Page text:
Are there more inventive things we can do on the construction site to reduce the number of accidents?
I was at a series of presentations delivered to the European Rental Association recently. A subject that kept coming up was health & safety. Then one of the presenters remarked that we seem to have forgotten the ‘health’ part of ‘health & safety’ – most of what we talk about relates to safety and not health. It was an interesting comment and it got me thinking, particularly in relation to a statistic that also came up several times that 88% of all job site accidents are caused by human error.
We spend a lot of time talking with construction professionals and with the rental companies that serve them, and though terminology and business process can vary, there are some universal challenges that hit both groups and health & safety is obviously one of those challenges. The safety part is relatively obvious, manufacturers, rental companies, and construction companies are equally engaged in efforts to find ever safer ways of working at height, on the ground, and with dangerous equipment. Health comes into it in terms of using PPE equipment to prevent inhalation of silica for example or wearing ear protection to reduce the chances of hearing loss – but are there more related to health that we are missing?
If 88% of accidents on the job site are caused by human error then does that just mean that people aren’t paying attention, aren’t well trained enough, take unnecessary shortcuts or is there another part of the health equation that we need to consider? Stress and fatigue are obvious drains on health and equally contribute towards accidents. Though external stress is something that is difficult to prevent, we can act to reduce certain types of stress within the construction workplace itself.
As we talk to construction professionals, whether they work directly on the job site, in equipment facilities or in procurement there is one thing that comes up time and again which creates a huge amount of stress and frustration at all levels of the organization. It’s not peculiar to the construction industry, it’s a common problem across all types of business – lack of communication.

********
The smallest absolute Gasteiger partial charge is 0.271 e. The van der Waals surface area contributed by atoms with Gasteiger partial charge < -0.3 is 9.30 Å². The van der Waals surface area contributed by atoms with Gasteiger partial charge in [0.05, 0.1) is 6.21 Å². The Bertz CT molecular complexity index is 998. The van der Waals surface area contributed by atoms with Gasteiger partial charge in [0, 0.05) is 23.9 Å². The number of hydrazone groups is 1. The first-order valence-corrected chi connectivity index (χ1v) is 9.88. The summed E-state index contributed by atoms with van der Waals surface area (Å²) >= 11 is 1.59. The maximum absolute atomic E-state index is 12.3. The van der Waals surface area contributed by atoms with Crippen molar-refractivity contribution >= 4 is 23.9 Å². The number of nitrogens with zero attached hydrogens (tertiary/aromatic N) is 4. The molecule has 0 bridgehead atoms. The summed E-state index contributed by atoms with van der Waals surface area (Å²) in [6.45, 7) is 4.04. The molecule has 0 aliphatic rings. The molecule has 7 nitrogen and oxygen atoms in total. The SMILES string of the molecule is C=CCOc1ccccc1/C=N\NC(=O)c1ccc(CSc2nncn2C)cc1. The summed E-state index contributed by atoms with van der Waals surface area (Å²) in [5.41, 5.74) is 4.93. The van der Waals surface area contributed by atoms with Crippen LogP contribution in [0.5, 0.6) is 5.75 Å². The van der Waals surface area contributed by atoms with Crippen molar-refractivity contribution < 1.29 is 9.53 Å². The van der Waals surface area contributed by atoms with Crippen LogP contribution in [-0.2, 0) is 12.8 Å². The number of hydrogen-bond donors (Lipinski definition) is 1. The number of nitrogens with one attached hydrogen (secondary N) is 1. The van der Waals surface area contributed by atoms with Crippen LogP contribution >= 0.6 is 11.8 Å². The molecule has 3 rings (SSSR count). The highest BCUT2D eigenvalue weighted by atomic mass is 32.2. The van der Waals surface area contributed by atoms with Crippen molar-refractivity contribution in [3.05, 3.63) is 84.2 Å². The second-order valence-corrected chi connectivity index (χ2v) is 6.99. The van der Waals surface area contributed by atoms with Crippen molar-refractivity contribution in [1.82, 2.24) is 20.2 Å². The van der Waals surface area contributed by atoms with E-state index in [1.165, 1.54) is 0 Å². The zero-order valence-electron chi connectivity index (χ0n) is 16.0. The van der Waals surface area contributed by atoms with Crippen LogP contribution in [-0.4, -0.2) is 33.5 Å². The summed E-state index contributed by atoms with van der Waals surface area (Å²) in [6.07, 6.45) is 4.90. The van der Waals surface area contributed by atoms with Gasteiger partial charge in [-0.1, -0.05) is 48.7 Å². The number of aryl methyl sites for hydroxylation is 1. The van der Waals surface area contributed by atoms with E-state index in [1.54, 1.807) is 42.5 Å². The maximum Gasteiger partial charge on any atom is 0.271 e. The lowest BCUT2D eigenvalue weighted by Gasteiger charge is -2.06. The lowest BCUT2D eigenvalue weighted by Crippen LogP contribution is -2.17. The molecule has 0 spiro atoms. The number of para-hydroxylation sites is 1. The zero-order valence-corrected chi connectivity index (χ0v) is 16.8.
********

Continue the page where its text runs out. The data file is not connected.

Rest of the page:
You can be out on your job site at 6 am awaiting the delivery of your excavator not knowing if it’s actually going to arrive. Or even worse waiting for the crane or the concrete pump that is essential to the next step of your construction job and not know if it’s going to be there in time to prevent your entire job site from grinding to a halt. Then there is the question of who do you call? Is it the equipment facility or have they called in a rental company? In which case, which one?
The Wynne Job Site Portal is an attempt to at least start to close the communication gap and reduce the level of stress. All the information the job site needs to check on the progress of their requisitions, including the ability to see where their equipment is coming from, is visible in the portal. If notification emails and reports help then you can also add these to the mix. Delivering a quick and easy way to interact with everyone in the supply chain and make sure everyone knows the same information at the same time. We know this only solves a tiny part of the everyday stresses at the job site, but we’d like to think it makes a useful contribution.